Students do not have their own homes and therefore they cannot make the executive decisions that would reduce carbon emissions. When calculating my carbon footprint I found that the category for my home was the largest by far. I figured that it would be the highest because of air conditioning use, electricity, and the many electronics found in my home, but I was not expecting it to be as high as it was. In order to make my home more energy efficient I would install solar panels to generate electricity. Many people say skylights can be used in the day instead of light bulbs but, especially in Texas, that would cause the rooms to be warmer and more air conditioning would be necessary. In my roof I would install loft insulation. 25% of the heat generated in your home could be going through the roof. Installing loft insulation would keep that heat in and make less work for your heater. Living closer to school would decrease my carbon emission because I would spend less time in the car everyday traveling to and from school. An often unknown way to decrease your carbon footprint is changing the location of your fridge. Keeping your fridge out of direct sunlight, not close to the oven, against and outside wall, and with a few inches around it on every side can make a difference in how energy-efficient it is because it can allow the heat it generate to escape and air circulation around it. Buying locally grown food or even growing your own garden in your backyard will reduce your carbon emission. Installing motion activated lights outside your home will decrease the amount of time the lights are on. Also, LED lights emit half the amount of carbon as CFL and they don’t produce as much heat.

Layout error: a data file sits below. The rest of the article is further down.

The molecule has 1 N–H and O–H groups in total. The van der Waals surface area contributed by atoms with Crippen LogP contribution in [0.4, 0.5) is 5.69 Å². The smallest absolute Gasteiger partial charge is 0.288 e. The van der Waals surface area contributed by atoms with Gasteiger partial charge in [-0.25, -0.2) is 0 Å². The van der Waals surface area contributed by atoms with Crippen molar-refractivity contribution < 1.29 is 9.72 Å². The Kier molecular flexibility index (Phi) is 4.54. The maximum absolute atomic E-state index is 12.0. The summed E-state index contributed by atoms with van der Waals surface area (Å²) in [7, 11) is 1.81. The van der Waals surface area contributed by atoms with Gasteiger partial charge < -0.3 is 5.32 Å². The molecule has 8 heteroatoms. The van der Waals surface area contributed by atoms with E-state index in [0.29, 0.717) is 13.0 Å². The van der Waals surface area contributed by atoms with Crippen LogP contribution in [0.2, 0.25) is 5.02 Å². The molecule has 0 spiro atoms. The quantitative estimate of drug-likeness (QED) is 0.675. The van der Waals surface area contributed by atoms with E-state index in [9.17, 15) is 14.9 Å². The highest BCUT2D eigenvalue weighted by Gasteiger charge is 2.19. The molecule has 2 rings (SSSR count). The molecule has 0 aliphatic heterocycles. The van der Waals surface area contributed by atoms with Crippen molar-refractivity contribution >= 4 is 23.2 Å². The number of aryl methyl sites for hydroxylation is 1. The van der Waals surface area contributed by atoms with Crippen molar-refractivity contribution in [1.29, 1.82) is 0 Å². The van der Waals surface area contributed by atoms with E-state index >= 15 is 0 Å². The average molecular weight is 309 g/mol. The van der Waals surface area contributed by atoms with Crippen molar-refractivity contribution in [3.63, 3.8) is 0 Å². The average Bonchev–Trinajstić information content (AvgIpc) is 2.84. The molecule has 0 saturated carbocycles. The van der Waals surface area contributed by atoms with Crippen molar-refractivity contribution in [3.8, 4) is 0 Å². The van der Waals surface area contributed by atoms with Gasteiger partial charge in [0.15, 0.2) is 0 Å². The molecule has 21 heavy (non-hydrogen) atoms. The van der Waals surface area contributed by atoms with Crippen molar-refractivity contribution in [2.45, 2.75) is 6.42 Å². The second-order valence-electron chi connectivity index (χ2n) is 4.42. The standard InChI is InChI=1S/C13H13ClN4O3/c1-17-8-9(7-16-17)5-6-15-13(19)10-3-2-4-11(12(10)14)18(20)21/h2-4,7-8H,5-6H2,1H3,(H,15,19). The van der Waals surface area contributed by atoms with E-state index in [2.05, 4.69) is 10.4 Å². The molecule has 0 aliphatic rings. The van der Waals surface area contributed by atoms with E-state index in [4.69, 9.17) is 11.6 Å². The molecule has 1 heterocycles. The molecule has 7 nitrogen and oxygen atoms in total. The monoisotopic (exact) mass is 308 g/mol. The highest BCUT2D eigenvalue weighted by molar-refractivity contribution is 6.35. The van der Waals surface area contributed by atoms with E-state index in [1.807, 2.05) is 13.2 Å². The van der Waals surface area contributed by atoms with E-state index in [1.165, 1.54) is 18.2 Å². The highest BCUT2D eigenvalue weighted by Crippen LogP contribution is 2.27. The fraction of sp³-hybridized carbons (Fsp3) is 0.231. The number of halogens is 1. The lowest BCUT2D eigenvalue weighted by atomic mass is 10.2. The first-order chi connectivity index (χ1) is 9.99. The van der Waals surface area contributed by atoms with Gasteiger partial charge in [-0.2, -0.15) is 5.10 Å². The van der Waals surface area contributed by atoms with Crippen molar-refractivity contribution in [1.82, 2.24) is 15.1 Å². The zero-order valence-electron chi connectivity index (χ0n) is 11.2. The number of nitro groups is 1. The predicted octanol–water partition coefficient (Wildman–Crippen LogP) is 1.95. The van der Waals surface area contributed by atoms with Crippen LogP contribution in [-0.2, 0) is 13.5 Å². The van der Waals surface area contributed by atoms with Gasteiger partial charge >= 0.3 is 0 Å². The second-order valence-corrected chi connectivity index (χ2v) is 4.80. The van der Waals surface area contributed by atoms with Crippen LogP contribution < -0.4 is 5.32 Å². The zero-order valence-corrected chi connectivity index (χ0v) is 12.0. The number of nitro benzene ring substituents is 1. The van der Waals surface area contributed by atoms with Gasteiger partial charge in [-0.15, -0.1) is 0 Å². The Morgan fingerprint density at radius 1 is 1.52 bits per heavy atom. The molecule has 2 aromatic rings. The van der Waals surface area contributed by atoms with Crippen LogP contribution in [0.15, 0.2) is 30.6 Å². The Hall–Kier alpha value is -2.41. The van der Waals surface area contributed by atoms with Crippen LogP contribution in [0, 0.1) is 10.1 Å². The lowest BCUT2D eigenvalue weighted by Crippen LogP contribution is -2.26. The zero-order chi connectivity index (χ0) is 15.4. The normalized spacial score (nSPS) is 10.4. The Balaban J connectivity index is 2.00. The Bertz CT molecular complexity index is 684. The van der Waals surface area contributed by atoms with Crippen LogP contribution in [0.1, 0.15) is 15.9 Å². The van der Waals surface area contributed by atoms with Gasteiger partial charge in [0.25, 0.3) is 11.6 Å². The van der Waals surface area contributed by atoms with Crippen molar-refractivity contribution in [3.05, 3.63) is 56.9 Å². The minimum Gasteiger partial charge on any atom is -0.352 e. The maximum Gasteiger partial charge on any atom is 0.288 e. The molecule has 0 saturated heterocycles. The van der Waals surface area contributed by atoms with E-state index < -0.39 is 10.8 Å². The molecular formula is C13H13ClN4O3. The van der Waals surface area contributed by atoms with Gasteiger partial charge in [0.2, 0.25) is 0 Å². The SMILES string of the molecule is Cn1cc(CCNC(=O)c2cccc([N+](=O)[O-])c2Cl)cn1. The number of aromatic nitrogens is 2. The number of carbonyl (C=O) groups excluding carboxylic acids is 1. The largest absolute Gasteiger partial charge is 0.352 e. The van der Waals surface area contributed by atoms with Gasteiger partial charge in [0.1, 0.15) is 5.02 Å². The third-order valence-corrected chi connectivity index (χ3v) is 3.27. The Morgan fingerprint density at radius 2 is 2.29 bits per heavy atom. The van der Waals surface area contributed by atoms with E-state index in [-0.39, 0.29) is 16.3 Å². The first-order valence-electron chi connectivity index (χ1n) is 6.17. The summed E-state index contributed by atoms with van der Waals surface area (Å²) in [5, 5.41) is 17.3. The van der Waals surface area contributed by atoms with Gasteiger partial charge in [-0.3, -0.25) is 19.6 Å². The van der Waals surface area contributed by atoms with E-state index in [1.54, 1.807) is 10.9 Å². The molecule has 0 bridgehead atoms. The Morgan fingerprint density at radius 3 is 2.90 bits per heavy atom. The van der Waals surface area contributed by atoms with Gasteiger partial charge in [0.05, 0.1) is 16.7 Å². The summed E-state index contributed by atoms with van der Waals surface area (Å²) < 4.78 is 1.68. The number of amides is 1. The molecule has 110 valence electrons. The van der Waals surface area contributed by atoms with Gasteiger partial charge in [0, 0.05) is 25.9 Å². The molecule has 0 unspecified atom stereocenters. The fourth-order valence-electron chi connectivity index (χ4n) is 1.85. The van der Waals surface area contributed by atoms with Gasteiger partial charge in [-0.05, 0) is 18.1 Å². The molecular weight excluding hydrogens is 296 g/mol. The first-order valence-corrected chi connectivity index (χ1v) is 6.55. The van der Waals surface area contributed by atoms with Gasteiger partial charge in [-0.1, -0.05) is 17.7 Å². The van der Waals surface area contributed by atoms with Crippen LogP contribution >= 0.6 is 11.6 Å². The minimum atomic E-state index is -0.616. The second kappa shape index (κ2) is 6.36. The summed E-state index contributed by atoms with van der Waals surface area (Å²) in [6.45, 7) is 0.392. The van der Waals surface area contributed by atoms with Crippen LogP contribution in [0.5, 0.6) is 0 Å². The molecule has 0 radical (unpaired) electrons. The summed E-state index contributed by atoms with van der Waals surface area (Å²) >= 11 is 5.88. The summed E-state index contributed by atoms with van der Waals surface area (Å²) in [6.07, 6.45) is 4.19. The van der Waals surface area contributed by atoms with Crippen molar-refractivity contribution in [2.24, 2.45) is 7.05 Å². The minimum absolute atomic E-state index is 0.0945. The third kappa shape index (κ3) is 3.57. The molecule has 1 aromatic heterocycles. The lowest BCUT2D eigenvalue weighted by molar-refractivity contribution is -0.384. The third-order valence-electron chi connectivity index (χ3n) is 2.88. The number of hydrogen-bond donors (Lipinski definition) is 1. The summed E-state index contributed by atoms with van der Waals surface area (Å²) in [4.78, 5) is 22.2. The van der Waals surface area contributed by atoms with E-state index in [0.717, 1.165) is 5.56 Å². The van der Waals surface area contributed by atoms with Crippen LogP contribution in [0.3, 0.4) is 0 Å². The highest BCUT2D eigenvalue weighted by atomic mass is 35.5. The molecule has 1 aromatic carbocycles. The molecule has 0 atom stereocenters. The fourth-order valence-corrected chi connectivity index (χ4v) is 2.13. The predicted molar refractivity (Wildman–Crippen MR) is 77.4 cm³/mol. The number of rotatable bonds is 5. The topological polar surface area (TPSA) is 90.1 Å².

A thing that raising our carbon footprint by a lot is commonly know as standby energy, but it has a nickname which is “vampire electricity.” It gets this nickname name because it causes the most harm at night. Many people leave electronics and appliances plugged in all day. Some may think that if the electronic device is not actually plugged in or if the device is off it will not drain energy. These people are incorrect. Small amounts at a time are drained throughout the day. Main examples of drainers include plasma TVs, home computers and printers, DVRs, cell phone chargers, and coffeemakers. Leaving things plugged in wastes money and increases your family footprint. According to the U.S. Department of Energy, you can save between 5-10% a year of your electric bills. The United States burns 4 billion dollars worth of standby energy every year. Everyone should unplug devices when they are not in use because it is a simple action that takes a few seconds and affects a lot.